This is especially an issue with content created by freelance news staff. It’s important to be aware of the implications of the Tasini v. The New York Times case of 2001, for example. It’s critical that you take steps to ensure your newsroom is following the guidelines that came out of that case. And if you already have clear policy or guidelines, it may still be worth updating to ensure it covers today’s digital realities, including all content types (reporters who shoot video, for example), social media, and others.
6. Run a self-assessment test on metadata, ownership, workflows
To check whether you may have issues to address related to the factors above, we suggest you conduct some simple tests, a self-assessment on how well your news organization is doing in ensuring preservation, identification, and ownership of the unique content your news organization created.
Here are some sample questions to ask, and additional resources on this process:
• Self-test: Here’s a test you can do any day to clarify what’s going on in your news workflows and systems. Check whether you can identify, locate and retrieve the original version of every still photo and video your newsroom published today. Not multiple copies that may show up in your CMS, the resized and resampled versions, but the original, the high-resolution originals. Can you do that? And if so, does that content have sufficient metadata to clearly show your company owns that image, that video?
• Going further on this, does your CMS include fields that clearly show whether content is staff- generated or comes from a freelance reporter or photographer, or some other third-party source? If those fields are not available, consider taking steps to get them added, visible, and editable in your content management systems, and add steps in the news workflow to ensure the fields are populated.
• Check to find out what news content is being saved, for how long, and what content is not being saved or is purged after a period of time. In today’s newsrooms this is often a function left to technology staff, who in many cases have little to no guidelines to follow. In the absence of any other guidance, tech staff may default to deleting content or purging version stacks as needed simply to maintain system performance, a practice that can inadvertently work against good preservation practices.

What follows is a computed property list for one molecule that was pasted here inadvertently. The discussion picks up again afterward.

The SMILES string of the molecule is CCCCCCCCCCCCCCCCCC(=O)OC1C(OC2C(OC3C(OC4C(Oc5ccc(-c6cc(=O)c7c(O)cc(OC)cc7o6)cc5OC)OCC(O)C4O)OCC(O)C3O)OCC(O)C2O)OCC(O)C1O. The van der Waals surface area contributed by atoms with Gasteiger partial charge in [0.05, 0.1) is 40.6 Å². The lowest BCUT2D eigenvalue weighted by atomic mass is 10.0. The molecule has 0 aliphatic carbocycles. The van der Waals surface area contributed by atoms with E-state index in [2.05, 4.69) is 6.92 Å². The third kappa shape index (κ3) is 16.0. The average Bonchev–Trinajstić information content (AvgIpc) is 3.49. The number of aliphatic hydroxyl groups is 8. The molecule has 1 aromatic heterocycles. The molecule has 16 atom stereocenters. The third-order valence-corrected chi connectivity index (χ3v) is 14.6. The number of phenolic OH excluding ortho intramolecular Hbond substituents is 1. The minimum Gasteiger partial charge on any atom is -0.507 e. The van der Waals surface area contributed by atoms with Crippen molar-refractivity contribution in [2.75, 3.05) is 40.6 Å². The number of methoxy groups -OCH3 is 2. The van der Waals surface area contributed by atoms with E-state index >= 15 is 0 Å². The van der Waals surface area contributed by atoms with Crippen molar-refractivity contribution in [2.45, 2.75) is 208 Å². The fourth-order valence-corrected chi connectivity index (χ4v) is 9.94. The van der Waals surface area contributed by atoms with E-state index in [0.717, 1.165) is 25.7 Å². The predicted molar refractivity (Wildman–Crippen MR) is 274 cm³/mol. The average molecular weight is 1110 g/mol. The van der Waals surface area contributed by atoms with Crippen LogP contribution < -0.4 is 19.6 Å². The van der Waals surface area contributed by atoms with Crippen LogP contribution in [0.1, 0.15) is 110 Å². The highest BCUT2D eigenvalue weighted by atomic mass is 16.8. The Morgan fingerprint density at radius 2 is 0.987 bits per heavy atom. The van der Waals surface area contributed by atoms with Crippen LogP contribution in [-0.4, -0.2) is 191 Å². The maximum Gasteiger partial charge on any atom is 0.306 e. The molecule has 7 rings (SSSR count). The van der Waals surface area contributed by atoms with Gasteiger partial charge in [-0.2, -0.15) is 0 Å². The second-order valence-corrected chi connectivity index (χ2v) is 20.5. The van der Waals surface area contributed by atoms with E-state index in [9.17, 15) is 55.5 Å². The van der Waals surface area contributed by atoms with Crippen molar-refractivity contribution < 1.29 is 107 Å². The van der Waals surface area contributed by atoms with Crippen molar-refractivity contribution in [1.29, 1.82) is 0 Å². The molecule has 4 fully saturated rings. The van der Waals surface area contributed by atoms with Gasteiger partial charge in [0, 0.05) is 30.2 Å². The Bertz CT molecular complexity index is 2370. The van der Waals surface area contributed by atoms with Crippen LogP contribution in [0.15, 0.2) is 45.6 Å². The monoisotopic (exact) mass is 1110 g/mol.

Finding a way to preserve copies of the original full resolution, full color-depth, full-size news photographs, and news videos, with full original metadata, is one of the best steps you can take for long-term preservation of this critical, irreplaceable content. It’s great if you can get these files into a system with a database and redundant storage and fully indexed content. But even a simple system of drives can work to get this process started. Note: it’s okay to save images in JPEG format rather than camera-raw image files, which are far larger, as JPEG is an accepted standard.
Digital News as Historic Record
Humankind can benefit greatly from the lessons of history, but only if a clear, accurate record is passed from one generation to the next. If a deadly pandemic strikes again in 100 years, will journalists, historians, and researchers in the year 2121 have the chance to benefit from our experience today? The answer to that question is not obvious. There currently is no clear pathway from the systems holding born-digital news content today to some version of publicly accessible archives of the future. It does seem apparent from this study that, despite many risks and challenges, contemporary news content is still valued enough to not be deleted. The window of opportunity for long-term preservation is still open for a great deal of born-digital news content, but that opportunity will not last indefinitely.
This post is an edited excerpt of the new report “The State of Digital News Preservation” published by the Donald W. Reynolds Journalism Institute at the University of Missouri. It is republished here under a Creative Commons Attribution License.
Edward McCain is the digital curator for journalism at the University of Missouri’s Reynolds Journalism Institute. He co-authored this report with Neil Mara, Kara Van Malssen, Dorothy Carner, Bernard Reilly, Kerri Willette, Sandy Schiefer, Joe Askins, and Sarah Buchanan.